- Address: Unit 37, Alserkal Avenue, Al Quoz 1, P.O. Box 214437, Dubai, UAE
- Owner/Director: Kourosh Nouri, Nadine Nouri
Kourosh Nouri (K): A playful white cube! The space was planned around our artists’ practices so that we can set perfect exhibitions. It’s definitely our contemporary art palace!
The space is generous, has its own specific smell (and for certain shows smells like wood and oil paint), luminous, the beautiful high ceiling (11m), plenty of indirect daylight, and there is so much volume.
The location (Alserkal Ave.) is in the middle of Dubai, in the industrial zone of Al Quoz. I recall in 2009 when we moved here, Carbon 12 was one of the first two galleries here… now, it has turned into a contemporary art hub, hosting Dubai’s best galleries.
K: The sheer love of art, and the dream of putting together a comprehensive program with amazing artists.
It had to be done! I have spent over a year and half thinking about opening a gallery “somewhere”… that was in 2007. In February 2008, Nadine (my partner) and I moved to Dubai to open our gallery.
K: It’s about the quality of the work your artists produce, and your own constant work without feeling the fatigue of one of the most demanding jobs in the world. So far, our artists have been doing great and we have promoted their works at 110% with passion and integrity. We live, breathe, eat art the whole year and love what we do.
Is there any consistent message, regardless of different shows, that you want your gallery to deliver to visitors?
K: The constant drive to deliver quality exhibitions, and sticking to our guns… I think that’s about it.
How would you describe Dubai, as an art/gallery city, compared to other major cities in the Middle East?
K: Extremely transient, yet open; a hub from/to Asia+Europe+US… On paper the ideal location for the program we put together.
K: Complementarity and high level of practice. We do enjoy challenging practices but not at the cost of denying a certain formalism… We want to work with dedicated and genuine artists.
K: This relates to my answer above. Maybe additionally the fact that we want to avoid short lived trends/modes, and artists who have very little understanding of our program.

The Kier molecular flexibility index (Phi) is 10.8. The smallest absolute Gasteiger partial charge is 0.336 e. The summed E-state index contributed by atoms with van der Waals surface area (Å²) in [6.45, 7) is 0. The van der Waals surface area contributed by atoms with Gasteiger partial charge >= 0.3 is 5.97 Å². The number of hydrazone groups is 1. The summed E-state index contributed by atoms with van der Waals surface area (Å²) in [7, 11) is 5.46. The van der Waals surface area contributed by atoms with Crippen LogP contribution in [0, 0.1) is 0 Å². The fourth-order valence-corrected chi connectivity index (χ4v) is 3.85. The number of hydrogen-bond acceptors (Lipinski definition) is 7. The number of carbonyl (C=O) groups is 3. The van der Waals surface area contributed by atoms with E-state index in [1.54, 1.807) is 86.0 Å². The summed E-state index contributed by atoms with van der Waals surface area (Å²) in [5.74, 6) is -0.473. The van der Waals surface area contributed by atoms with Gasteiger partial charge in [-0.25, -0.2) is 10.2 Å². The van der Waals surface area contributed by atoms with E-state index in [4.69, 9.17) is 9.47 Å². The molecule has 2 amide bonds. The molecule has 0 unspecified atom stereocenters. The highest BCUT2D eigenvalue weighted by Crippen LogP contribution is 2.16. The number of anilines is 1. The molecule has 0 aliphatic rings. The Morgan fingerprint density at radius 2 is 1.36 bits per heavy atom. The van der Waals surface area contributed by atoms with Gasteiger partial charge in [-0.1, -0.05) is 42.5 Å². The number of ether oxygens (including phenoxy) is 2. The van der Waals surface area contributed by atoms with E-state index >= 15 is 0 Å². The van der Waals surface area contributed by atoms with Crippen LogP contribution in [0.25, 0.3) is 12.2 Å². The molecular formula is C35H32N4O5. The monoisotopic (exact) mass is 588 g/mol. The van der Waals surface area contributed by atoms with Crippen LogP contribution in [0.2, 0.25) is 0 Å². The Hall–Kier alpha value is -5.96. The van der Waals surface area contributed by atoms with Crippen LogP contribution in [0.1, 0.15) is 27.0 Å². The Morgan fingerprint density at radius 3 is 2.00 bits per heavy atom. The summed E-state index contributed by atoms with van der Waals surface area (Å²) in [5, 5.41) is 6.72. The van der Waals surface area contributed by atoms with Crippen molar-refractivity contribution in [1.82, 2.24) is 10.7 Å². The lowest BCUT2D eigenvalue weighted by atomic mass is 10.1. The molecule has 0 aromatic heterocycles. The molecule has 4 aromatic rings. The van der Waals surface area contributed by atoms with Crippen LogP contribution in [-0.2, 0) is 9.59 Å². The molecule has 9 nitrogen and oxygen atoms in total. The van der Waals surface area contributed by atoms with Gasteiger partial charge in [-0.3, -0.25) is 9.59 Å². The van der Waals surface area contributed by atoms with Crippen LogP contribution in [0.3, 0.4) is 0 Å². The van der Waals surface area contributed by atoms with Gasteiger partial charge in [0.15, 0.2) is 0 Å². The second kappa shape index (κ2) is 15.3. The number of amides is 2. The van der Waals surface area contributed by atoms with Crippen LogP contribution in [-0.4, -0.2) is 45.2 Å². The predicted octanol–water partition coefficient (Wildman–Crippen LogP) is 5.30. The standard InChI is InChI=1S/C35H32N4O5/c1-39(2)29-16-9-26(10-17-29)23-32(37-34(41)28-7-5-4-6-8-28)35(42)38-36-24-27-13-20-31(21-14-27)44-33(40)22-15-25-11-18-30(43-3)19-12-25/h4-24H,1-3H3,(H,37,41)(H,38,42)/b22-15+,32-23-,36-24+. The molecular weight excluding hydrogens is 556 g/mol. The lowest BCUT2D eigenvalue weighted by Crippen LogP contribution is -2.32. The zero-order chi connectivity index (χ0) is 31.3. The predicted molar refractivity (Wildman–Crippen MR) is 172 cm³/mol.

K: A brilliant artist is brilliant with or without education, period. Naturally the education (might) helps, but I don’t think it’s always a must… it varies from one person to another.
When you find a piece of art that you can’t forget about and you find yourself talking about it to others, you should acquire the piece. That is when you know you have fallen in love and will live happily ever after in the company of art in your everyday existence.
K: Galleries remain the highest professional authority regarding the work of the artists they represent… therefore and most often, recommendations are purely professional and not just about “making a sale.”
Artists (the ones we work with) are extremely professional and reliable… contrary to what the general public might think.
K: I don’t know if the word would be provocative… the fact that a gallery is all about the artists they represent and not our egos.
K: The transformation of physical frequencies into emotions and/or thoughts… a unique visual representation of thought(s) proper to each artist, composed of various layers.
K: We need to be super professional and embrace all the technological novelties at our disposal. It is a fact that “online” there is more and more happening, but galleries shouldn’t sacrifice the (quality) of exhibitions held in their permanent spaces.
There are two things that are slowly but luckily changing for a better climate and a healthier art scene and art market:
- The post-2008 mentality of being desperate for sales, to anyone.
- Taking part at every art fair just for “exposure.”
During the economic crisis, the short term winners were social-climbers and bargain hunters; there was an emergence of loads of unnecessary art fairs since the barriers to enter the business were so low! But in 2016 we should all be looking for quality collectors as the guardians of our artists’ amazing works, and avoid art fairs with low commercial and curatorial capabilities.